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New Book Names Hillinger One of the Best Law Teachers in America

2013 news archive

08/12/13

Newton, MA--A new book names Professor Ingrid Hillinger of Boston College Law School as one of the 26 “best law teachers” in the country. The book, What the Best Law Teachers Do (Harvard University Press, 2013), is the culmination of a four-year study that identified extraordinary law teachers who have a significant, positive, and long-term effect on their students.

What the Best Law Teachers Do is authored by Professor Gerry Hess of Gonzaga University School of Law, Professor Sophie Sparrow of the University of New Hampshire School of Law, and Michael Hunter Schwartz, dean and professor of law at the UALR William H. Bowen School of Law. Each chapter in the book emphasizes the qualities that make these select professors stand out from their peers, such as how they relate to their students, their class preparations, teaching methods, and how they provide feedback to their students and assess their students’ learning. 

While preparing the book, the authors visited BC Law, where they observed Professor Hillinger’s lectures and conducted lengthy interviews with her, Dean Vincent Rougeau, her colleagues, students, and alumni. After leaving BC Law, the authors recalled that they felt moved, inspired, and excited to change their own teaching methodology based on what they observed and heard.

"I had the great opportunity to study Ingrid's teaching, and I continue to use, almost every day I teach, things I learned from watching her," said Dean Schwartz. "There really is no one I saw who is more committed to serving her students than Ingrid is."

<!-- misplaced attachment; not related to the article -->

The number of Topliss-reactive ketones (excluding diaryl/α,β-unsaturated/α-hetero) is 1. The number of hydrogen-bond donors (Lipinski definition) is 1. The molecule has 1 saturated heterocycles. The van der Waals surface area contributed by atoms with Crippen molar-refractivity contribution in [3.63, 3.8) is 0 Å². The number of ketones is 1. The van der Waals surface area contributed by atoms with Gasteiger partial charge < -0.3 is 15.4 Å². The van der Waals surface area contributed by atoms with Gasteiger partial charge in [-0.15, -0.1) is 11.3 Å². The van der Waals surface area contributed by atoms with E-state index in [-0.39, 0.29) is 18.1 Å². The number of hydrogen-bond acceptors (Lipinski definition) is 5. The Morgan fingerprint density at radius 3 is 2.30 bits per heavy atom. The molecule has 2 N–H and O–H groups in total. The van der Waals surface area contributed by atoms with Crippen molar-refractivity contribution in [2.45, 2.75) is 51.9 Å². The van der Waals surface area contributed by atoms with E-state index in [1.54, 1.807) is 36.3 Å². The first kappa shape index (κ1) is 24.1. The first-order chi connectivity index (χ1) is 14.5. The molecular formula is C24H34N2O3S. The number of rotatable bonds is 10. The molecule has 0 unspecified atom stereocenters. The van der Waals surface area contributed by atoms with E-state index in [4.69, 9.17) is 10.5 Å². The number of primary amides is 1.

The book calls Professor Hillinger an inspiring role model for her students--one who carefully prepares them to practice law, devotes herself to helping them grow personally and professionally, and who continues to mentor former students long after graduation.

“All of the teachers we studied are regarded as being among the most rigorous professors at their law schools who have high expectations of every student, yet they also are known for their kindness to their students,” said Professor Hess. “They foster self-confidence in their students and inspire in them a belief that they are capable of great things.  They get to know their students as people and manifest caring and respect for their students. These teachers model hard work, creativity, and humility.”

Professor Hillinger, who won the Boston College Distinguished Teaching Award in 2002, teaches a variety of commercial law/bankruptcy courses at BC Law, including Contracts, Business Bankruptcy, and Secured Transactions. She co-edited Chapter 11 Theory & Practice: A Guide to Reorganization, a multi-volume bankruptcy treatise. She co-authored an Article 9 case book, Commercial Transactions: Secured Financing: Cases, Materials & Problems, which adopts a problem-solving approach to teaching transactional law.

Professor Hillinger has taught at a variety of schools during her 36-year teaching career - William & Mary, the University of Texas at Austin, Emory University, Northeastern University School of Law and the University of Connecticut School of Law. While at William & Mary, she received an Outstanding Teacher Award from the Virginia Council on Higher Education.